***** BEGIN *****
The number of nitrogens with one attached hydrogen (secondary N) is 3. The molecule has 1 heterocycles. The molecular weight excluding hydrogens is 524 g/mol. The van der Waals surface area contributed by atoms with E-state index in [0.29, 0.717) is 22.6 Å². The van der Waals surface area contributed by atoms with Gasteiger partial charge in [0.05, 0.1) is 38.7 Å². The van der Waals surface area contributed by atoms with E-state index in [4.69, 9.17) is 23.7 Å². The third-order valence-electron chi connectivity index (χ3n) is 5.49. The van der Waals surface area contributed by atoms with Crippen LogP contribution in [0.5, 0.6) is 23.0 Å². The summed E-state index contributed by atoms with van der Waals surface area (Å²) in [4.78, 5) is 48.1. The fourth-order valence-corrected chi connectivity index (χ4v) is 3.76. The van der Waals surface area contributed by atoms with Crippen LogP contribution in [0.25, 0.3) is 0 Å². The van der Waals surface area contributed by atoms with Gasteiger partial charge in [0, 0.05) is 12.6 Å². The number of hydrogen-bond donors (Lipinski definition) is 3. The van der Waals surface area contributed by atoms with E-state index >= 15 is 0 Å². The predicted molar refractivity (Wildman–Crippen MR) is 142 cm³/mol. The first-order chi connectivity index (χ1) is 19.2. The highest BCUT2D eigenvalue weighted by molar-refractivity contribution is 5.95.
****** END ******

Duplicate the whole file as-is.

The number of nitrogens with one attached hydrogen (secondary N) is 3. The molecule has 1 heterocycles. The molecular weight excluding hydrogens is 524 g/mol. The van der Waals surface area contributed by atoms with E-state index in [0.29, 0.717) is 22.6 Å². The van der Waals surface area contributed by atoms with Gasteiger partial charge in [0.05, 0.1) is 38.7 Å². The van der Waals surface area contributed by atoms with E-state index in [4.69, 9.17) is 23.7 Å². The third-order valence-electron chi connectivity index (χ3n) is 5.49. The van der Waals surface area contributed by atoms with Crippen LogP contribution in [0.5, 0.6) is 23.0 Å². The summed E-state index contributed by atoms with van der Waals surface area (Å²) in [4.78, 5) is 48.1. The fourth-order valence-corrected chi connectivity index (χ4v) is 3.76. The van der Waals surface area contributed by atoms with Crippen LogP contribution in [0.25, 0.3) is 0 Å². The van der Waals surface area contributed by atoms with Gasteiger partial charge in [0, 0.05) is 12.6 Å². The number of hydrogen-bond donors (Lipinski definition) is 3. The van der Waals surface area contributed by atoms with E-state index >= 15 is 0 Å². The predicted molar refractivity (Wildman–Crippen MR) is 142 cm³/mol. The first-order chi connectivity index (χ1) is 19.2. The highest BCUT2D eigenvalue weighted by molar-refractivity contribution is 5.95.